We caught taxis to our hotel which didn’t take too long as the streets were quiet. There is a chill in the air here as we’re back up to 2200m altitude.
Unsurprisingly, our rooms were not ready and so we walked across the road for breakfast.
After breakfast we were taken for our orientation walk. San Cristobal is in Chiapas state, the most southerly of Mexico’s states. Our hotel, Casa Margherita is very close to the main square and our walk took us to the Zocalo and we were shown the highlights of the town. It seems that there are many different settlers here and it is apparently quite a political town. There are plenty of coffee shops and the market specialises in silver and amber. The are also lots of street sellers with various embroidered items for sale.
Sadly many of the churches and other buildings are not accessible as they were damaged during an earthquake last September.
We walked back to the hotel and even though it was only 10.30, the were some rooms ready. Sadly it took until 12.15 for ours to be ready by which time we were grateful for a hot shower!
We walked back to the main square to find some food and had a beer and club sandwich in a roof top bar overlooking the square.
We met most of the group for a trip to a local village called Chamula. Valleria led us through some of the back streets of San Cristobal. The were local markets and it was dusty and hot!
After about 15 minutes we arrived at a local taxi rank where Valleria arranged for a minibus to take us up to Chamula. The traffic in town was very busy and it took us about half an hour to get there. This village was higher still than San Cristobal and the main attraction was the church. We arrived in the main square having been warned by our leader that the local people don’t really like having photos taken.
There was a bustling market going on when we arrived.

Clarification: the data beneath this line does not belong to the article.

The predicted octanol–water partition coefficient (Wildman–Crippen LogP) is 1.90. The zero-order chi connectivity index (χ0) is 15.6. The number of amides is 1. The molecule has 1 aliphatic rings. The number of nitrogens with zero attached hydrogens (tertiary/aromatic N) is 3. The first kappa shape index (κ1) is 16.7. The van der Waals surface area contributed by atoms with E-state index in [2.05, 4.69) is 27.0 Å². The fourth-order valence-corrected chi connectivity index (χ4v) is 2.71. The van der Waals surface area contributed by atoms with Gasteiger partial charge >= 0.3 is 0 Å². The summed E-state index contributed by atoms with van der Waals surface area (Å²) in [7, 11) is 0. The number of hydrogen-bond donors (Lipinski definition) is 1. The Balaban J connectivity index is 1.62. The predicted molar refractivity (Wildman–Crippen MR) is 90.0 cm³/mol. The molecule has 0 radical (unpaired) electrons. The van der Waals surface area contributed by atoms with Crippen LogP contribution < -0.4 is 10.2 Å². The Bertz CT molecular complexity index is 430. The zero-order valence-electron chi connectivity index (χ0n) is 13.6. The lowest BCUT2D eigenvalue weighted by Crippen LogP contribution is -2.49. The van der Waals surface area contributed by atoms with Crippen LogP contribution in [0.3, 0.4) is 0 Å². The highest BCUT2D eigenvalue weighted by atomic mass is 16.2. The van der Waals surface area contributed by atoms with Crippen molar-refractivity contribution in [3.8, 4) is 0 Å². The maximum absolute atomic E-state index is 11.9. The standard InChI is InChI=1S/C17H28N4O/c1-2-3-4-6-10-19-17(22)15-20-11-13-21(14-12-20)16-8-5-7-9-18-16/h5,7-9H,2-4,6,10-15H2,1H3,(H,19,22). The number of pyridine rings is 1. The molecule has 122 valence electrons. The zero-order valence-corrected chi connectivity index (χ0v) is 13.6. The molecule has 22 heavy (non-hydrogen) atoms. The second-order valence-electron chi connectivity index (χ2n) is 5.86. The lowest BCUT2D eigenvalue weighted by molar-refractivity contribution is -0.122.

Valleria showed us the town hall, as the village has a local governor.
Next we went into the church in front of the square.
We weren’t allowed to take photos on the church which was a real shame as I’ve never seen anything quite like it before. We arranged a local guide, dressed in the traditional sheep’s clothing. (The villagers consider sheep to be sacred and don’t eat them)
The church was originally Catholic, but in 1871 there was a fight between the local people and the church because the Catholic church did not want animal sacrifices in the church. The people there worship as Christians, but with a Mayan influence. So, for example, Jesus is represented by the sun.
In the church all the furniture was removed in 1871 and the church is not recognised as part of the Catholic church. Down each side of the church were saints, 46 in total, with John the Baptist as the main saint – it is the church of John the Baptist! The saints are looked after by a ‘butler’ for a period of one year and it’s considered to be a great honour. In front of the saints and around the church were tens of flower arrangements, such as you’d see in a flower festival. These are maintained all of the time by the butlers!
Lighting the church were thousands of candles in glass jars which have been lit in thanks for something.
The floor was conferred in pine needles, which comes from the Mayan culture. Each family has a healer who advises the family if someone is sick. For less serious conditions, the sick light candles of different colours on the floor, as advised by the healer. For more serious illnesses a chicken (or rooster for men) may be sacrificed as they believe that the illness is transferred to the animal.
After leaving the church we headed back to San Cristobal.
The plan for the evening was to have a coffee of drinks at a local wine bar. We all meet at 6 and walked the short distance down the street. We sampled some Mexican wine which was really rather good.
By the time we left the bar the street was buzzing with entertainers and lots of tourist and locals. However, for us it was time for bed.